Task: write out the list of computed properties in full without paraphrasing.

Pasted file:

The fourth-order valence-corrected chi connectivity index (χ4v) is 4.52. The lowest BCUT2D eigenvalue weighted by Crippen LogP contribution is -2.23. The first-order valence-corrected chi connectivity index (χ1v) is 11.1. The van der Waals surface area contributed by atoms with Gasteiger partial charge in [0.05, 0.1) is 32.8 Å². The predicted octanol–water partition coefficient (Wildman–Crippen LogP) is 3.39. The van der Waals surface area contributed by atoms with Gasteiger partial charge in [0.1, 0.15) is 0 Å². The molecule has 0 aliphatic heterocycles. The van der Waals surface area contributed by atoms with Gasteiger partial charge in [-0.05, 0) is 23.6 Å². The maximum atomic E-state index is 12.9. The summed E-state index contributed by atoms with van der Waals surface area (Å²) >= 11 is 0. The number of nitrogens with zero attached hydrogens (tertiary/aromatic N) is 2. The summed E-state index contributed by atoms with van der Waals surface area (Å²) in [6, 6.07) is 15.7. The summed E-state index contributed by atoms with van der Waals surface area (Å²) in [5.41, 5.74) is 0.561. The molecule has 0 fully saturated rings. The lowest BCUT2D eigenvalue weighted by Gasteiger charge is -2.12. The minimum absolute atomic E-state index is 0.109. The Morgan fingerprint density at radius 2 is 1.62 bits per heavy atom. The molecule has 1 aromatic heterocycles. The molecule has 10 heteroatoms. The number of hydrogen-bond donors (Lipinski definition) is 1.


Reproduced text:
The fourth-order valence-corrected chi connectivity index (χ4v) is 4.52. The lowest BCUT2D eigenvalue weighted by Crippen LogP contribution is -2.23. The first-order valence-corrected chi connectivity index (χ1v) is 11.1. The van der Waals surface area contributed by atoms with Gasteiger partial charge in [0.05, 0.1) is 32.8 Å². The predicted octanol–water partition coefficient (Wildman–Crippen LogP) is 3.39. The van der Waals surface area contributed by atoms with Gasteiger partial charge in [0.1, 0.15) is 0 Å². The molecule has 0 aliphatic heterocycles. The van der Waals surface area contributed by atoms with Gasteiger partial charge in [-0.05, 0) is 23.6 Å². The maximum atomic E-state index is 12.9. The summed E-state index contributed by atoms with van der Waals surface area (Å²) >= 11 is 0. The number of nitrogens with zero attached hydrogens (tertiary/aromatic N) is 2. The summed E-state index contributed by atoms with van der Waals surface area (Å²) in [6, 6.07) is 15.7. The summed E-state index contributed by atoms with van der Waals surface area (Å²) in [5.41, 5.74) is 0.561. The molecule has 0 fully saturated rings. The lowest BCUT2D eigenvalue weighted by Gasteiger charge is -2.12. The minimum absolute atomic E-state index is 0.109. The Morgan fingerprint density at radius 2 is 1.62 bits per heavy atom. The molecule has 1 aromatic heterocycles. The molecule has 10 heteroatoms. The number of hydrogen-bond donors (Lipinski definition) is 1.